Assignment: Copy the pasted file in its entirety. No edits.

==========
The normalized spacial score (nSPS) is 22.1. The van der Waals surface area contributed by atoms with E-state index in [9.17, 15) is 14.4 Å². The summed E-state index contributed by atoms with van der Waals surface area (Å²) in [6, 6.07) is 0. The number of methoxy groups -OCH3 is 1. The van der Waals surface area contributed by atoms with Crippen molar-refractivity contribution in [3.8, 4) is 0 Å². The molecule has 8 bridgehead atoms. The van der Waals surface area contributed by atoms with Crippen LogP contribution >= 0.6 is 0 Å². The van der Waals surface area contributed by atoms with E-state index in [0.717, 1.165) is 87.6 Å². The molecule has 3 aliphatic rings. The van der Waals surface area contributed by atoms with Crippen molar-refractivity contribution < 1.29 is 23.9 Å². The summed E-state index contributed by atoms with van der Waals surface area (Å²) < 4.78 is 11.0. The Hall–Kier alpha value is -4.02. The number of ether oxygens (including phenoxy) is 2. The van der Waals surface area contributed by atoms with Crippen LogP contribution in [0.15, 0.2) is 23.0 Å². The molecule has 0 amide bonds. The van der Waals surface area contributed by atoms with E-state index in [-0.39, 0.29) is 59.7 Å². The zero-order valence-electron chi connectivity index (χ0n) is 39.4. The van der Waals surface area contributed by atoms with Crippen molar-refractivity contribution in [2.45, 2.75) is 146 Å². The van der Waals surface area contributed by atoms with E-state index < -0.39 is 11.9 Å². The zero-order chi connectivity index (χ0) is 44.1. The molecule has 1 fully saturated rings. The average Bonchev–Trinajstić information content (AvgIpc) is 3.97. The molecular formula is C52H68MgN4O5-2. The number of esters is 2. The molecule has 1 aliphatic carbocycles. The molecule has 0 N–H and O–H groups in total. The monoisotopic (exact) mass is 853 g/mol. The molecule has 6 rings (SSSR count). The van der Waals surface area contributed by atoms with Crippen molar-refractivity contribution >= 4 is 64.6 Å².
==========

The normalized spacial score (nSPS) is 22.1. The van der Waals surface area contributed by atoms with E-state index in [9.17, 15) is 14.4 Å². The summed E-state index contributed by atoms with van der Waals surface area (Å²) in [6, 6.07) is 0. The number of methoxy groups -OCH3 is 1. The van der Waals surface area contributed by atoms with Crippen molar-refractivity contribution in [3.8, 4) is 0 Å². The molecule has 8 bridgehead atoms. The van der Waals surface area contributed by atoms with Crippen LogP contribution >= 0.6 is 0 Å². The van der Waals surface area contributed by atoms with E-state index in [0.717, 1.165) is 87.6 Å². The molecule has 3 aliphatic rings. The van der Waals surface area contributed by atoms with Crippen molar-refractivity contribution < 1.29 is 23.9 Å². The summed E-state index contributed by atoms with van der Waals surface area (Å²) < 4.78 is 11.0. The Hall–Kier alpha value is -4.02. The number of ether oxygens (including phenoxy) is 2. The van der Waals surface area contributed by atoms with Crippen LogP contribution in [0.15, 0.2) is 23.0 Å². The molecule has 0 amide bonds. The van der Waals surface area contributed by atoms with E-state index in [-0.39, 0.29) is 59.7 Å². The zero-order valence-electron chi connectivity index (χ0n) is 39.4. The van der Waals surface area contributed by atoms with Crippen molar-refractivity contribution in [2.45, 2.75) is 146 Å². The van der Waals surface area contributed by atoms with E-state index < -0.39 is 11.9 Å². The zero-order chi connectivity index (χ0) is 44.1. The molecule has 1 fully saturated rings. The average Bonchev–Trinajstić information content (AvgIpc) is 3.97. The molecular formula is C52H68MgN4O5-2. The number of esters is 2. The molecule has 1 aliphatic carbocycles. The molecule has 0 N–H and O–H groups in total. The monoisotopic (exact) mass is 853 g/mol. The molecule has 6 rings (SSSR count). The van der Waals surface area contributed by atoms with Crippen molar-refractivity contribution >= 4 is 64.6 Å².